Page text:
The average person on the streets of Iraq isn’t fooled by our occupation of their country. They hate us throughout the Middle East and the Moslem world because we care most about how to make money in foreign lands. They know it and we should know it. But we’re told that it’s our freedom and democracy that engenders this animosity toward us. Residents of Iraq, Iran, Kuwait, Syria, and other countries throughout the Middle East hate us vehemently because they believe that Americans simply can’t figure out how all that American oil got under their sand. They believe that we’re acting in our own self-interest and that we justify destroying their villages and killing insurgents by convincing ourselves that it’s in the name of freedom and democracy.
If all of this is blatantly untrue, and we have no monetary motives in our continual clean-up campaigns that are leaving corpses and severely wounded people by the hundreds of thousands, then let’s make an effort to communicate with those whom we’re now aimlessly killing. I ask each and every person who conducts this war under the guise of Christian principles to answer this question: How much time have you spent praying for your enemy today? Read Jesus in Matthew 5:43-44: You have heard that it was said, ‘Love your neighbor and hate your enemy.’ But I tell you: Love your enemies and pray for those who persecute you."
Continued... JEFFERSON and SLAVERY
Don't expect history to offer us simple lessons or perfect heroes. "The most problematic thing about him was his lifelong ownership of slaves and his inability to extricate either himself or his nation from the institution of slavery. Early in his life, Jefferson opposed slavery, writing, famously, "I tremble for my country when I reflect that God is just." But as he aged, his optimism waned, and he came to fear emancipation even more than God's wrath. Committed to equality in principle, Jefferson's practice was compromised by his racism, which is so distasteful, so repugnant to us today...This is the contrast in Jefferson, and his legacy: Words about human equality and freedom that are as fresh today as the day he wrote them, and words about racial inferiority that are so jarring that we can't read them today without feeling a profound sense of shame.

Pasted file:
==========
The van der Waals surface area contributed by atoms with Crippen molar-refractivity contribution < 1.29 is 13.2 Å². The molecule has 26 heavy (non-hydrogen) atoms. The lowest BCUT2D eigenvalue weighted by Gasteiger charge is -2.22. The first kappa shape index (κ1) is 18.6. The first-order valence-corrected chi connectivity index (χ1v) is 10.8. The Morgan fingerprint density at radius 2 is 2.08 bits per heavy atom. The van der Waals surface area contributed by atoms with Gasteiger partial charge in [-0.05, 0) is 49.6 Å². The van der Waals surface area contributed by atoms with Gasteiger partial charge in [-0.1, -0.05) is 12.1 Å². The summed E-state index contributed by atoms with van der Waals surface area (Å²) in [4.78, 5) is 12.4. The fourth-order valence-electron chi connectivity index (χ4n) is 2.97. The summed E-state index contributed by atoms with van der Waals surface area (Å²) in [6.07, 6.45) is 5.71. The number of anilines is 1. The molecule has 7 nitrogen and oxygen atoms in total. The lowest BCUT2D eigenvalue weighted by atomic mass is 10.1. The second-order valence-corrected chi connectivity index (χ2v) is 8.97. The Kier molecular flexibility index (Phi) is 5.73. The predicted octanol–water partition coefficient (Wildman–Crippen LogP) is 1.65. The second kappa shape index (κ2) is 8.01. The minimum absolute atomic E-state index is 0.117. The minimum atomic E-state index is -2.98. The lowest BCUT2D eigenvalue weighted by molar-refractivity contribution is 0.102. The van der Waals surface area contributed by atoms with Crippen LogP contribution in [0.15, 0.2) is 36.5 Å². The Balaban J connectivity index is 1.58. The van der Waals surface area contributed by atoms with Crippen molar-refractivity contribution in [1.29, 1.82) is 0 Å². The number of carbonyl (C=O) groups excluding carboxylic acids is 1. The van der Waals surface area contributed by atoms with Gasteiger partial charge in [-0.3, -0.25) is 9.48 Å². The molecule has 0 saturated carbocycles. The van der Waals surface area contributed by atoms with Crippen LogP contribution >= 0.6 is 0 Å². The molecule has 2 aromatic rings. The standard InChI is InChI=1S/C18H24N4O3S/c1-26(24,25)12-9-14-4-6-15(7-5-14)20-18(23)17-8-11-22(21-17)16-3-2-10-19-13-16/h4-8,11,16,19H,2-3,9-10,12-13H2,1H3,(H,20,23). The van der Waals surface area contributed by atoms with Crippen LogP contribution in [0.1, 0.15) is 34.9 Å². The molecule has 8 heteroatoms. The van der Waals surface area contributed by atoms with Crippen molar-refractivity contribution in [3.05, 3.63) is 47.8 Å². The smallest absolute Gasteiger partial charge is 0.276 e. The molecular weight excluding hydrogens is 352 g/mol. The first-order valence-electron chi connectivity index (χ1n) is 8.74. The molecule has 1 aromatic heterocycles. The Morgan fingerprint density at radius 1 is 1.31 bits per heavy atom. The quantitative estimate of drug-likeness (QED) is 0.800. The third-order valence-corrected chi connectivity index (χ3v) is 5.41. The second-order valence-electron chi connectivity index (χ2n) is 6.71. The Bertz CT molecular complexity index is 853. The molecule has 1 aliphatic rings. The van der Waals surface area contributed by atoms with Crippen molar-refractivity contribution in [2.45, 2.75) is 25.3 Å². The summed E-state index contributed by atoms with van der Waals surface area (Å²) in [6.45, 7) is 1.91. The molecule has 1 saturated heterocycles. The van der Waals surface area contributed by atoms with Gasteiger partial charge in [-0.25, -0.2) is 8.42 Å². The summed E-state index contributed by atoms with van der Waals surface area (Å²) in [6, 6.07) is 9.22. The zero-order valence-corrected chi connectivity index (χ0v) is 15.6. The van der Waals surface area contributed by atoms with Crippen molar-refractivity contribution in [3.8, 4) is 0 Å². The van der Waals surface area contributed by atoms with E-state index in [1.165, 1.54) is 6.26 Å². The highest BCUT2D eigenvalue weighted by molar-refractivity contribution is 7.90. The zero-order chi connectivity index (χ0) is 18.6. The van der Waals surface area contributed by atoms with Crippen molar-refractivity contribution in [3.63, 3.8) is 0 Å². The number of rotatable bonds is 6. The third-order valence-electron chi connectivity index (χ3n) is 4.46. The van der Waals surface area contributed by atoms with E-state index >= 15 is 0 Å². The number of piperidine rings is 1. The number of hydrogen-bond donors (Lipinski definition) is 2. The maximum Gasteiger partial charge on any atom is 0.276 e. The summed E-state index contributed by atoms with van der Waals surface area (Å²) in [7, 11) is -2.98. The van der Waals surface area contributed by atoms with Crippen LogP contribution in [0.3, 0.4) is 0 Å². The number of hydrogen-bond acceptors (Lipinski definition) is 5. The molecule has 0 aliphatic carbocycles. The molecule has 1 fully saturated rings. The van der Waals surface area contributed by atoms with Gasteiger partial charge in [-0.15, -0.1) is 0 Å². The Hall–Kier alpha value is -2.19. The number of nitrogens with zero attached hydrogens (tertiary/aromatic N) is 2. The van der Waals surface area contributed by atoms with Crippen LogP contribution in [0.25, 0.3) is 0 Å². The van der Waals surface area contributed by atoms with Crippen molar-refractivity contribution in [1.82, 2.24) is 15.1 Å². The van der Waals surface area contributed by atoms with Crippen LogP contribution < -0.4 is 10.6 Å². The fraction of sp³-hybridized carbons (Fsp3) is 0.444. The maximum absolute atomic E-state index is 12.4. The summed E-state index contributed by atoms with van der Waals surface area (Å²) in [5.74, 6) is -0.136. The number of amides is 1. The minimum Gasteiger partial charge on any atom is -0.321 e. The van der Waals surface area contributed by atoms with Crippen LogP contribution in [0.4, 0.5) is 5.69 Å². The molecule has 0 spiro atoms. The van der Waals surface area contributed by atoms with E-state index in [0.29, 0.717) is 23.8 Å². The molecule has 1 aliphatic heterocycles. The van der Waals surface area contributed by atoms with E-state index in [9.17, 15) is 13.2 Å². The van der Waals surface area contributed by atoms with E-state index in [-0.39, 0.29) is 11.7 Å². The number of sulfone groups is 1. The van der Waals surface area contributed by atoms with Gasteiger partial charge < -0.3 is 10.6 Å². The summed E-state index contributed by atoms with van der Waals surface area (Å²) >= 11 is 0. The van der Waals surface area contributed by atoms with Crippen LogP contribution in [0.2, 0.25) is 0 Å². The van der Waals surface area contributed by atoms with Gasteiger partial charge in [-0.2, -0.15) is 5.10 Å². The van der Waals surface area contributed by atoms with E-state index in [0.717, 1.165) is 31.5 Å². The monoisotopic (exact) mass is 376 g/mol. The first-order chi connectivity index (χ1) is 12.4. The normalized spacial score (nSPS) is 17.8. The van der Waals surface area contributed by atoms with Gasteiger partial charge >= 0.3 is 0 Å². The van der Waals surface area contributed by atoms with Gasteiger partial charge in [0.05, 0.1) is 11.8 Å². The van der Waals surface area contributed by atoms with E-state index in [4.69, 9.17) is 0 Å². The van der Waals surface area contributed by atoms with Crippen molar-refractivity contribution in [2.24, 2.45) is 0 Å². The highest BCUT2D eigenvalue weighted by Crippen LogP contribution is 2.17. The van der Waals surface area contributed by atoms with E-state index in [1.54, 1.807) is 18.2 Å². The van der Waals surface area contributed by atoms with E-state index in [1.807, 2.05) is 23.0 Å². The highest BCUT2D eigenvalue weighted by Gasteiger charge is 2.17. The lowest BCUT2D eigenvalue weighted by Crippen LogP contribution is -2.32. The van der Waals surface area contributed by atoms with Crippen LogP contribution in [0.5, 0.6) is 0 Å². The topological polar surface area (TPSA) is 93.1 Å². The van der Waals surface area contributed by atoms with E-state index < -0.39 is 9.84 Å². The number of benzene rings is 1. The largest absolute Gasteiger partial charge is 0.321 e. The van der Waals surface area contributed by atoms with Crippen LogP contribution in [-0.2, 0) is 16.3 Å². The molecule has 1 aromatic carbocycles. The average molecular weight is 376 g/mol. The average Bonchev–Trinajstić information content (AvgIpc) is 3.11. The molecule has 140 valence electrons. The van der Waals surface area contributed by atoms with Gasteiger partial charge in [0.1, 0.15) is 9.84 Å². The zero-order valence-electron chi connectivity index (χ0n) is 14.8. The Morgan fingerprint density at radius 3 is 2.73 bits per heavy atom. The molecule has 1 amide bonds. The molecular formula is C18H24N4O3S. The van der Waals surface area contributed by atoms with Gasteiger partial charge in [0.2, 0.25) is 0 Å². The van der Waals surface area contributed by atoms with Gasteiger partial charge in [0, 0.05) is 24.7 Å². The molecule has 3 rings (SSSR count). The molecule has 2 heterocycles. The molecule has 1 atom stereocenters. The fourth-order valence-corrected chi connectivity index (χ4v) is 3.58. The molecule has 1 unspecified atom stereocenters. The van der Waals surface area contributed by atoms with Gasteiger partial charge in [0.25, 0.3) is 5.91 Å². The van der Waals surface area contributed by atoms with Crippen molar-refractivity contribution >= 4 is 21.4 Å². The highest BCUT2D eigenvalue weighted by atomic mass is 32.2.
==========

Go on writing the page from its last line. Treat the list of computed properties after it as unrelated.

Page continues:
The standards by which we judge Jefferson are the ones he bequeathed us. We judge him harshly because he kept men and women in slavery, knowing that it was wrong — but it was Jefferson who told us that all people are equal, and that everyone is entitled to liberty and to human happiness. Don't expect history to offer us simple lessons or perfect heroes.
To his white family, Jefferson was both loving and manipulative. He gave them love to last a lifetime, and he left them impoverished. To his black family, he was remote but not unkind. He never acknowledged his black children, but he gave them their freedom, which is the greatest legacy that anyone born a slave ever wished for."
(The above is from Jan Lewis, Professor of History, Rutgers University, Newark, New Jersey)